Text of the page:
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Chinese Data Don’t Add Up
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Chinese Data Don’t Add Up

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Chinese Data Don’t Add Up

When Monte Burnham, the president of Birmingham, Ala.-based Foundry Manufacturing Solutions, recently visited Tianjin, China, he was pleasantly surprised to find its air more breathable than during his previous stay.

“Then I realized, the smelters weren’t running,” recalled Mr. Burnham, referring to the northern port city’s giant steel plants, which until recently had been delivering economic growth rates as high as 16% to Tianjin province.

The downturn in steelmaking activity in places like Tianjin is a direct cause of a 30% year-to-date decline in the international iron-ore price, a matter of concern for miners in ore-rich nations such as Australia and Brazil following a similar price drop in the prior year. It also suggests that multinational companies and others should temper their enthusiasm over recent improvements in economic data.

China’s second-quarter growth came in at a 7.5% annual rate, up from 7.4% in the first quarter, bringing it in line with the government’s full-year target. That, along with reports such as Thursday’s stronger-than-expected preliminary purchasing managers index from HSBC, has fueled talk of China’s “stabilization,” an apparent end to the unsettling slowdown of the past year.

Such optimism is premature, and not only because of the perpetual suspicion surrounding the accuracy of China’s statistics. The economy still has to work through tens of millions of square feet of unoccupied apartment space— symbolized by the notorious “ghost cities” in places like Inner Mongolia—and hundreds of billions of dollars of unused factory capacity, most of it debt-financed.

Already, data outside of China are flashing warning signals. Urging caution for investors who have revived bets on the Australian dollar, Mitsubishi UFJ economist Brendan Brown points to the Baltic Dry Index of bulk shipping costs for raw materials, which is down 35% from a year earlier and at its lowest level in 18 months. While that in part reflects a glut of shipping capacity left over from the 2008 global crisis, it is also a sign of weak Chinese demand for commodities.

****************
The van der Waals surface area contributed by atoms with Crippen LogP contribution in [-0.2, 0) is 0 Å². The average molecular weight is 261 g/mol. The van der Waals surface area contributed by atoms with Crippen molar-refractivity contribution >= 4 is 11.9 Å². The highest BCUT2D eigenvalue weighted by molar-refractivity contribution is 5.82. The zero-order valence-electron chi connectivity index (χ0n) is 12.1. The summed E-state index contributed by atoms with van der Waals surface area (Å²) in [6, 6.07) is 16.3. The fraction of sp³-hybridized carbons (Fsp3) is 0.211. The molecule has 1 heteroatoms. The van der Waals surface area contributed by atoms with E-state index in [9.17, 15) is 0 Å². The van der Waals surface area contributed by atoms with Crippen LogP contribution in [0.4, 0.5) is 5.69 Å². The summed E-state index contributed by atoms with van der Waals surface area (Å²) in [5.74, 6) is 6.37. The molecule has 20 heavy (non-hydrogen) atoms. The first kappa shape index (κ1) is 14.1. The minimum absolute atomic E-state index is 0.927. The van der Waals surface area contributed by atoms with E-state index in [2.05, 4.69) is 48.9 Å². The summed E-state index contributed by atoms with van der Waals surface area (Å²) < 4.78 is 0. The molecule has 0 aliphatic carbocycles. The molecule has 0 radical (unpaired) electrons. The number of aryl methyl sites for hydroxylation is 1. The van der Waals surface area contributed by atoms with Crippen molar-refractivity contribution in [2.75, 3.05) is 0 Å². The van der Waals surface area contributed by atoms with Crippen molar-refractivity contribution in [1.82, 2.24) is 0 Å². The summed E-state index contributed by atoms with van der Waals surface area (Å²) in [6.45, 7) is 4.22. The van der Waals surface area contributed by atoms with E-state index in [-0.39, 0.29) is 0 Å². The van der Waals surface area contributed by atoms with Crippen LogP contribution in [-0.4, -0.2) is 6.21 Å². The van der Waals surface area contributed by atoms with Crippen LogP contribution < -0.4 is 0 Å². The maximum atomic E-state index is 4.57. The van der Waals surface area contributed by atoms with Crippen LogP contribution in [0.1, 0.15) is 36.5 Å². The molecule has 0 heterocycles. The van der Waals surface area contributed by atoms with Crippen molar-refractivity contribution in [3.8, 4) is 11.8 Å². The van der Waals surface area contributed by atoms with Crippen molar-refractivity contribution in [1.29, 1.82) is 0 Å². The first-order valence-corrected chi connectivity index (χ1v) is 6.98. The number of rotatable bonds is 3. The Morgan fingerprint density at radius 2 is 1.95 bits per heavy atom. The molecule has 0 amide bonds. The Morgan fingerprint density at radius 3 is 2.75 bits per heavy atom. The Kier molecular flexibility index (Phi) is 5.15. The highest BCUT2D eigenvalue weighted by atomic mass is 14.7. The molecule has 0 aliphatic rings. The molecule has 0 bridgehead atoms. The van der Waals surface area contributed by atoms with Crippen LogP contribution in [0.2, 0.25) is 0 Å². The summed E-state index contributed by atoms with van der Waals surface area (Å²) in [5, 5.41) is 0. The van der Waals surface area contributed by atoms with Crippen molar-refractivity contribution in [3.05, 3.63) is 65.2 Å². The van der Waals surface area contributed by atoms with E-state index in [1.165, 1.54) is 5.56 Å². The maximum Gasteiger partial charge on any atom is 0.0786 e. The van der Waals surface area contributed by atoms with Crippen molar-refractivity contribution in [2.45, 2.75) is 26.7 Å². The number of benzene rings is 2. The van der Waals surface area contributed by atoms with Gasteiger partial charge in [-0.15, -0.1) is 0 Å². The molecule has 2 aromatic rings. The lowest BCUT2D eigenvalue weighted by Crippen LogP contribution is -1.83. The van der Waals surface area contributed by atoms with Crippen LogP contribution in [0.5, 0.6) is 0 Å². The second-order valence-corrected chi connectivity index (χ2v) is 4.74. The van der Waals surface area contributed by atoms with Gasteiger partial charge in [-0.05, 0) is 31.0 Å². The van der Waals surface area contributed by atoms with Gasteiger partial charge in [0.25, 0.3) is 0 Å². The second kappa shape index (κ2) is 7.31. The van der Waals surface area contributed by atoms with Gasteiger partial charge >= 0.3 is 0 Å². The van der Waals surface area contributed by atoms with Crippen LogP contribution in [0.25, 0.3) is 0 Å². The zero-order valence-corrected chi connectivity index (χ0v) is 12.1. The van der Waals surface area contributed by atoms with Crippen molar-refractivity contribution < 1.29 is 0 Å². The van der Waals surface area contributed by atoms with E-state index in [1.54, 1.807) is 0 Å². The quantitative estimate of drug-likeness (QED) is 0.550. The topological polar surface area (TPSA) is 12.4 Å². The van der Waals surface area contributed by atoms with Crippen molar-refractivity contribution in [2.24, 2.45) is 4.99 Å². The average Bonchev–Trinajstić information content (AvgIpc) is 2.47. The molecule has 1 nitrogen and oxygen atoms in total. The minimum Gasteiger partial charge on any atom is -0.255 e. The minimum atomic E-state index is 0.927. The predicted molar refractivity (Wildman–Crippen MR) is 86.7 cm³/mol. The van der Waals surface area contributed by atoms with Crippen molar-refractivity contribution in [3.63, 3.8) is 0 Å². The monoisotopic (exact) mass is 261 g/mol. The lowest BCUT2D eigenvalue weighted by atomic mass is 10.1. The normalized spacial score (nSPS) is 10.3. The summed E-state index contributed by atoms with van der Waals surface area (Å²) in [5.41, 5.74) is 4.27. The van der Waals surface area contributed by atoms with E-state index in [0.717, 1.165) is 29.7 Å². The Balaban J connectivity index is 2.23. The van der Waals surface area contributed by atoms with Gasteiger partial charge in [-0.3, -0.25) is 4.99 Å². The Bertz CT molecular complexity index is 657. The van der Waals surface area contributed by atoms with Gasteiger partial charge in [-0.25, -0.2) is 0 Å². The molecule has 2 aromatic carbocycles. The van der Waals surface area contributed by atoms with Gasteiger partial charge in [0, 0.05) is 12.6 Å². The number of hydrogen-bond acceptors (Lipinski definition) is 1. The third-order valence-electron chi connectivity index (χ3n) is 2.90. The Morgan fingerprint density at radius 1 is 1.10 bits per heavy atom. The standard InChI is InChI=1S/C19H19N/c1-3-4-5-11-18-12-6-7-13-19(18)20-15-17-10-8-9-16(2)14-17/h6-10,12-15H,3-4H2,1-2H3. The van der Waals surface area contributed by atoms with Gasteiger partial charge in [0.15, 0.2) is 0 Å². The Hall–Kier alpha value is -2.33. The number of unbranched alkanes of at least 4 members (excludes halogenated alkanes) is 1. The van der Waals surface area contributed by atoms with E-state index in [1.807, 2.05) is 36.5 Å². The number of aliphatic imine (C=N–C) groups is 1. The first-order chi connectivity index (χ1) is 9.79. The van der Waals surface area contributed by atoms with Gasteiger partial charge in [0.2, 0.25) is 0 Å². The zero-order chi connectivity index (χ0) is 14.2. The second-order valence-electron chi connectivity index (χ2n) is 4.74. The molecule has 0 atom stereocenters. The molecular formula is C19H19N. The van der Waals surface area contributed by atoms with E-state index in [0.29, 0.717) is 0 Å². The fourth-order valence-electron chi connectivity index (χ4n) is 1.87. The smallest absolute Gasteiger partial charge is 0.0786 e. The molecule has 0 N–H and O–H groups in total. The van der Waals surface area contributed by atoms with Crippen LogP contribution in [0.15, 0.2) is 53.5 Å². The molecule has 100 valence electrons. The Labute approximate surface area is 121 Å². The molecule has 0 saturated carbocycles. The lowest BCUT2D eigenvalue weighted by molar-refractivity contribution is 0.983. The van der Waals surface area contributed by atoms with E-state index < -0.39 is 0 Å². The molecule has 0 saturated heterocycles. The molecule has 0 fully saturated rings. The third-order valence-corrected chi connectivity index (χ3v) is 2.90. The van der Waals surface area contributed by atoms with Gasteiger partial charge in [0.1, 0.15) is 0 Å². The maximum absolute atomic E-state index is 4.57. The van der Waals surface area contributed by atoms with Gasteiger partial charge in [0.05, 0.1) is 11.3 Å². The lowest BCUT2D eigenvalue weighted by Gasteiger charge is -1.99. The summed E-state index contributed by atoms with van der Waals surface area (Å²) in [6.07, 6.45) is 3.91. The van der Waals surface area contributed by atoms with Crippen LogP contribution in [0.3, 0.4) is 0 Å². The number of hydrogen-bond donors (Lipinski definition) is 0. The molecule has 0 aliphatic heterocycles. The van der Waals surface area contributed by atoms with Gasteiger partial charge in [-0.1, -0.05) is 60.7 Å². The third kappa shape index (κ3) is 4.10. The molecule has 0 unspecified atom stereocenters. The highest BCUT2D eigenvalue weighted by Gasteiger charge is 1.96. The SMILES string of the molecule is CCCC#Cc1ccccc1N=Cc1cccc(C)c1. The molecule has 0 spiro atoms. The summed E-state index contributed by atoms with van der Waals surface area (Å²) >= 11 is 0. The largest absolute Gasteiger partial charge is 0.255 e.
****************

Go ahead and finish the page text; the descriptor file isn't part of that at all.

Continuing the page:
So, how is China achieving 7.5% growth if it is powering down steel plants and letting copper stockpiles build up? With debt.

Despite official instructions to banks to curtail lending to overstretched developers and municipalities, loans are still increasing at rates twice as fast as the economy—and those numbers exclude a so-called shadow-banking lending system estimated at more than $5 trillion, or 80% of gross domestic product.

“That doesn’t make sense,” says PNC Financial economist Bill Adams. “Eventually, sustainability concerns will either cause Chinese policy makers to slow credit growth or investor risk aversion will cause less credit to flow through the trust companies” that manage the shadow lending programs.

A big question is what happens to bad debts when the treadmill comes to a halt. Despite rhetoric about opening up the financial system to market pressures, there is clearly reluctance in Beijing to let lenders suffer losses.

On Wednesday, construction company Huatong Road & Bridge Co. somehow found the funds to make a bond payment that it had earlier warned it would miss. With China’s second-ever corporate default averted, investors could for now set aside fears of a wave of bankruptcies. But any student of finance knows that postponing defaults will build up bigger problems in the future.

PNC’s Mr. Adams believes the government will find resources to restructure banks’ nonperforming loans once those problems can no longer be postponed, though this inevitably means the financial sector’s much-ballyhooed liberalization will have to wait. The real pain will be felt in economic, rather than financial, terms, he says.

Essentially, an end to credit flows will compound the economic effect from companies’ curtailing their use of retained earnings to fund capital expenditure, a category of investment financing that is now proportionally less than a quarter what it was during 2010 and 2011. Together, this could drive China’s economic growth rate down to 6% by 2016, says Mr. Adams, who blames such data for his recent conversion from bull to bear.

“It used to be that the China bears mostly cited anecdotes and bulls mostly cited statistics,” Mr. Adams says. “Now a bear doesn’t need 100 photos of ghost cities—the outlook from the statistics has weakened.”

Chinese Data Don?t Add Up - MoneyBeat - WSJ

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